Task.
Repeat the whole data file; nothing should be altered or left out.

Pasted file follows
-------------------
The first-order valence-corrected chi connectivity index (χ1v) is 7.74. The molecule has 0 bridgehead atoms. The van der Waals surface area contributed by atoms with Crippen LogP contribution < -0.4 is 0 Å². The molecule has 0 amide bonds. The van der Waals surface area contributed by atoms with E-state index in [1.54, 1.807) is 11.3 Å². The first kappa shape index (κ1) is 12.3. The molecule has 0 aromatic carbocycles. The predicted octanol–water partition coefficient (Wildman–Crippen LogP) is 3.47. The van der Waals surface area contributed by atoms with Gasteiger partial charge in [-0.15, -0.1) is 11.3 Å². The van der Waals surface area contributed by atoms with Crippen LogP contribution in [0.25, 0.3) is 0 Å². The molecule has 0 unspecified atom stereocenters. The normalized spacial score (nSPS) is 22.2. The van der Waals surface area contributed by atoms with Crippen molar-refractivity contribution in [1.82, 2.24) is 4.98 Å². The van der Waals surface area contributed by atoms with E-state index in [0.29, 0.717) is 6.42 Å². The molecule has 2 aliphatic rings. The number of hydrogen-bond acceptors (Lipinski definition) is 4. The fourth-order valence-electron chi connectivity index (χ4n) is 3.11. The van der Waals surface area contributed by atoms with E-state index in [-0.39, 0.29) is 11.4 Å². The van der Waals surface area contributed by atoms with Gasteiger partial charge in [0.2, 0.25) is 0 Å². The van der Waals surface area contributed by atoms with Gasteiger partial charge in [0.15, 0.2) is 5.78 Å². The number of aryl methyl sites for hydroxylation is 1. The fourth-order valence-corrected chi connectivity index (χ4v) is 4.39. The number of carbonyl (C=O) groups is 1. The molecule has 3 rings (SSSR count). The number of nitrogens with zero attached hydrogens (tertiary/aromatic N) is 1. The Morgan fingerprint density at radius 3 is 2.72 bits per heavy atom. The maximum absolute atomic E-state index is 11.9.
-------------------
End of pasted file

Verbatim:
The first-order valence-corrected chi connectivity index (χ1v) is 7.74. The molecule has 0 bridgehead atoms. The van der Waals surface area contributed by atoms with Crippen LogP contribution < -0.4 is 0 Å². The molecule has 0 amide bonds. The van der Waals surface area contributed by atoms with E-state index in [1.54, 1.807) is 11.3 Å². The first kappa shape index (κ1) is 12.3. The molecule has 0 aromatic carbocycles. The predicted octanol–water partition coefficient (Wildman–Crippen LogP) is 3.47. The van der Waals surface area contributed by atoms with Gasteiger partial charge in [-0.15, -0.1) is 11.3 Å². The van der Waals surface area contributed by atoms with Crippen LogP contribution in [0.25, 0.3) is 0 Å². The molecule has 0 unspecified atom stereocenters. The normalized spacial score (nSPS) is 22.2. The van der Waals surface area contributed by atoms with Crippen molar-refractivity contribution in [1.82, 2.24) is 4.98 Å². The van der Waals surface area contributed by atoms with E-state index in [0.29, 0.717) is 6.42 Å². The molecule has 2 aliphatic rings. The number of hydrogen-bond acceptors (Lipinski definition) is 4. The fourth-order valence-electron chi connectivity index (χ4n) is 3.11. The van der Waals surface area contributed by atoms with E-state index in [-0.39, 0.29) is 11.4 Å². The van der Waals surface area contributed by atoms with Gasteiger partial charge in [0.2, 0.25) is 0 Å². The van der Waals surface area contributed by atoms with Gasteiger partial charge in [0.15, 0.2) is 5.78 Å². The number of aryl methyl sites for hydroxylation is 1. The fourth-order valence-corrected chi connectivity index (χ4v) is 4.39. The number of carbonyl (C=O) groups is 1. The molecule has 3 rings (SSSR count). The number of nitrogens with zero attached hydrogens (tertiary/aromatic N) is 1. The Morgan fingerprint density at radius 3 is 2.72 bits per heavy atom. The maximum absolute atomic E-state index is 11.9.